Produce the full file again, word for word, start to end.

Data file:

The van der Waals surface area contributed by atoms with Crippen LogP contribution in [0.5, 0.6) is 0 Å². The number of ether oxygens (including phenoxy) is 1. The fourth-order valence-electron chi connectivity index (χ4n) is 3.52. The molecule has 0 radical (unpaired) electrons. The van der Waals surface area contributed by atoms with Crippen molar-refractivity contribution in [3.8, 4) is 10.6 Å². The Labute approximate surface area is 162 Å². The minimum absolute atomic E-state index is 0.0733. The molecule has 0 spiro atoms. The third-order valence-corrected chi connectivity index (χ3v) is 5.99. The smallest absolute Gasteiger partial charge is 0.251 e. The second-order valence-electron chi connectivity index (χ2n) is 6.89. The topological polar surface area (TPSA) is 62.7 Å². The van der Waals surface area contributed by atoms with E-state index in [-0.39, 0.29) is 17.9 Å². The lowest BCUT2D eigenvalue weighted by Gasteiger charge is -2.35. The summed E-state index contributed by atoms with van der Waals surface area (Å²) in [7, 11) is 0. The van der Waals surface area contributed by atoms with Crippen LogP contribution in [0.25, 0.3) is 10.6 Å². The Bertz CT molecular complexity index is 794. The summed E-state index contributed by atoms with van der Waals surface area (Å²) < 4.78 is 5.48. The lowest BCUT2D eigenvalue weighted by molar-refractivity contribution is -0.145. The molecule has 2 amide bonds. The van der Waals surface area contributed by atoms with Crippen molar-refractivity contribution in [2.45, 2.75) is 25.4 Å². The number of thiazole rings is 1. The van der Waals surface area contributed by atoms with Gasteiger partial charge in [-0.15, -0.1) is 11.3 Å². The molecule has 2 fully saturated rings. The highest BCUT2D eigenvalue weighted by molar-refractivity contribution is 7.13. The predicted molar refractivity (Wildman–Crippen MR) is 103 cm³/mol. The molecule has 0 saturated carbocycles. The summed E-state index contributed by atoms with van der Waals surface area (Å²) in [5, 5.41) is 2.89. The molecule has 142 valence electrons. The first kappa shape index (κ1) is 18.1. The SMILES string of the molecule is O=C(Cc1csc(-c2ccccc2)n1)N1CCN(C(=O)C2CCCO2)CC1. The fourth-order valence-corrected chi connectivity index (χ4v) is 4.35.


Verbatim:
The van der Waals surface area contributed by atoms with Crippen LogP contribution in [0.5, 0.6) is 0 Å². The number of ether oxygens (including phenoxy) is 1. The fourth-order valence-electron chi connectivity index (χ4n) is 3.52. The molecule has 0 radical (unpaired) electrons. The van der Waals surface area contributed by atoms with Crippen molar-refractivity contribution in [3.8, 4) is 10.6 Å². The Labute approximate surface area is 162 Å². The minimum absolute atomic E-state index is 0.0733. The molecule has 0 spiro atoms. The third-order valence-corrected chi connectivity index (χ3v) is 5.99. The smallest absolute Gasteiger partial charge is 0.251 e. The second-order valence-electron chi connectivity index (χ2n) is 6.89. The topological polar surface area (TPSA) is 62.7 Å². The van der Waals surface area contributed by atoms with E-state index in [-0.39, 0.29) is 17.9 Å². The lowest BCUT2D eigenvalue weighted by Gasteiger charge is -2.35. The summed E-state index contributed by atoms with van der Waals surface area (Å²) in [7, 11) is 0. The van der Waals surface area contributed by atoms with Crippen LogP contribution in [0.25, 0.3) is 10.6 Å². The Bertz CT molecular complexity index is 794. The summed E-state index contributed by atoms with van der Waals surface area (Å²) < 4.78 is 5.48. The lowest BCUT2D eigenvalue weighted by molar-refractivity contribution is -0.145. The molecule has 2 amide bonds. The van der Waals surface area contributed by atoms with Crippen molar-refractivity contribution in [2.45, 2.75) is 25.4 Å². The number of thiazole rings is 1. The van der Waals surface area contributed by atoms with Gasteiger partial charge in [-0.15, -0.1) is 11.3 Å². The molecule has 2 fully saturated rings. The highest BCUT2D eigenvalue weighted by molar-refractivity contribution is 7.13. The predicted molar refractivity (Wildman–Crippen MR) is 103 cm³/mol. The molecule has 0 saturated carbocycles. The summed E-state index contributed by atoms with van der Waals surface area (Å²) in [5, 5.41) is 2.89. The molecule has 142 valence electrons. The first kappa shape index (κ1) is 18.1. The SMILES string of the molecule is O=C(Cc1csc(-c2ccccc2)n1)N1CCN(C(=O)C2CCCO2)CC1. The fourth-order valence-corrected chi connectivity index (χ4v) is 4.35.